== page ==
Fire InvestigationRisks and Hazards Faced by the Fire InvestigatorThere has been development in terms of science and technology in the field of fire investigation and management since the last decade but still there are needs for improvement. Fire investigators go through various problems and health hazards during investigating details about fire accidents. These hazards may cause injuries, illnesses, physical disturbances and even deaths (Ide, 2000b). There have been many cases in history related to fire scenes and accidents when fire investigators met with serious accidents and were predicted to have bodily disability, incapacitating, incurable, and long lasting health problems and disorders.
Fire investigators have to suffer from the same consequences and troubles that come in the forefront of fire fighters (National Fire Protection Association, 2001). They reach the location where a fire incident has happened after the incident is over but they have to confront hazards and safety lapses like the fire fighters. Their main duty is to judge the cause and origin of the fire accident. The fire investigators have to think over their security and safety issues before starting to investigate the whole accident.
They must be fully aware of the hazards and risks that they are likely going to face during their investigation procedure (National Institute of Justice, 2000). When they are informed about a fire accident and are asked to investigate the nature of fire, they should be considerate about themselves in order to perform their duty actively and to safeguard themselves from physical and other injuries and disorders. They should take precautionary measures to prevent any kind of illnesses, disabilities, injuries and losses (Thatcher, 2000a). There are many hazardous and risky matters such as inadequate knowledge and experience concerning fire investigation, ignorance about standard operating procedures (SOPs) and lack of enough training (National Fire Protection Association, 2001).
All the previously mentioned risks or hazards cannot be negated as they can prove themselves a reason for jeopardizing fire investigators’ health as well as their lives. Many other hazards are there that can compel a fire investigator to be a captive at home or any other rehabilitation centre because of his being exposed to some hazard or risk (Thatcher, 2000b).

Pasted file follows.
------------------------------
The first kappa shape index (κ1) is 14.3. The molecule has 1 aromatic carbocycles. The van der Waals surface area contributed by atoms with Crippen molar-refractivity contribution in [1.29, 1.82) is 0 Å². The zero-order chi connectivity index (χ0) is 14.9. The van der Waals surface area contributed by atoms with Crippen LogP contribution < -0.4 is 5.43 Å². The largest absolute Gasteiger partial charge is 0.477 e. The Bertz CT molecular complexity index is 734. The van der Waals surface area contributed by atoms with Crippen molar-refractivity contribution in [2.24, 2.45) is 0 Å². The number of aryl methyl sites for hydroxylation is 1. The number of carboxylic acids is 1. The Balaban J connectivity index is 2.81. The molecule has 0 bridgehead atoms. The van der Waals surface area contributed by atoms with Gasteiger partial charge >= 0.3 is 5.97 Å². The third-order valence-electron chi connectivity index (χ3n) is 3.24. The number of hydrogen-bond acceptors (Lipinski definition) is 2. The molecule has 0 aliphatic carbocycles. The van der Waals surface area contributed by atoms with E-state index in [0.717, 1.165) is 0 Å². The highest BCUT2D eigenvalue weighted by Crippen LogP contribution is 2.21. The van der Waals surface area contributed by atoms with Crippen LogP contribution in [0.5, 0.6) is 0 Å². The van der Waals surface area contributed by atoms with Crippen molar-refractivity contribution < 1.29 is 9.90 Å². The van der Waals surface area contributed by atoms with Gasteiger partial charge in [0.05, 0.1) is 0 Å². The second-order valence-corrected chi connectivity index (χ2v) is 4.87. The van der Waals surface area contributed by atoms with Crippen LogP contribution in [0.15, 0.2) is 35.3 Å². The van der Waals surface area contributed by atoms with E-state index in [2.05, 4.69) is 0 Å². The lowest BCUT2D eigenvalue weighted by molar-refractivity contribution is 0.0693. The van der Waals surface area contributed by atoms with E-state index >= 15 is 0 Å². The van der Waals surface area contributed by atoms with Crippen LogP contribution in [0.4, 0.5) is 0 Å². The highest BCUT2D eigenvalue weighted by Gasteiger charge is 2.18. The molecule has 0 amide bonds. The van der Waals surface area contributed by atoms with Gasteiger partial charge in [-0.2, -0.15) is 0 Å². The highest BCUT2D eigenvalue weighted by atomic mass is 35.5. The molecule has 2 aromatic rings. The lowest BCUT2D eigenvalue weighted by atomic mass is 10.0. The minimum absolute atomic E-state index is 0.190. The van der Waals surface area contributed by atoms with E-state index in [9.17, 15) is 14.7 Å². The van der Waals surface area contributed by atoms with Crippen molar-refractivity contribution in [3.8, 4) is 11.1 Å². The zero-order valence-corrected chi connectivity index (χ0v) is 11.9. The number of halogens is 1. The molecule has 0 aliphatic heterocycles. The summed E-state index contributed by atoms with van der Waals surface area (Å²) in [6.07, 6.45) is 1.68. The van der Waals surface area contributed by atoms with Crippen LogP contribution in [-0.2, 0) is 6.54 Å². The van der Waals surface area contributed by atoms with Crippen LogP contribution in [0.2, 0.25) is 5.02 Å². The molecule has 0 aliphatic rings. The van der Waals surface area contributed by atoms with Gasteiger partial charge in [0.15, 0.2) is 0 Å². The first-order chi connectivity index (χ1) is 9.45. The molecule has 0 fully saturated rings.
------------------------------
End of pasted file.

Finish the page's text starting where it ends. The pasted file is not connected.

To eradicate any threat or to minimize it, the fire investigators are in need of appropriate safety and precautionary measures (Thatcher and Kelleher, 2000b). The bodily hazards that the fire investigators have to face are many in number such as falling due to wreckage, locations that are blasted of, wrecked glasses of windows, doors or any other glass stuff at the location, fallen nails, tattered metal, floor gaps, lynching light fittings, uncovered electric cabling that may be located secretively underground, above the heads or in inhabited places, destructed electric devices or applications such as transformers, fridges, overall boards, destructed gas pipelines, increasing noise conditions, environmental disruptions such as increasing cold or hot weathers, stormy weathers and others, damaged staircases, greasy floors, overhanging objects, inflammable devices, uncovered manholes and many other hazardous conditions (National Institute of Justice, 2000).
There are dangers of oxygen deficiency, subjection to toxics, gas leakage and environmental disruption because of harmful gases (Ide, 2000a). All these conditions appear as a hindrance towards investigation. They not only affect badly the health conditions of the fire investigators but also they are the reason behind incomplete or delayed fire investigation (Thatcher, 2000a).
All fire locations must have some hazards and risks. It is a truth that should not be ignored by the fire investigators.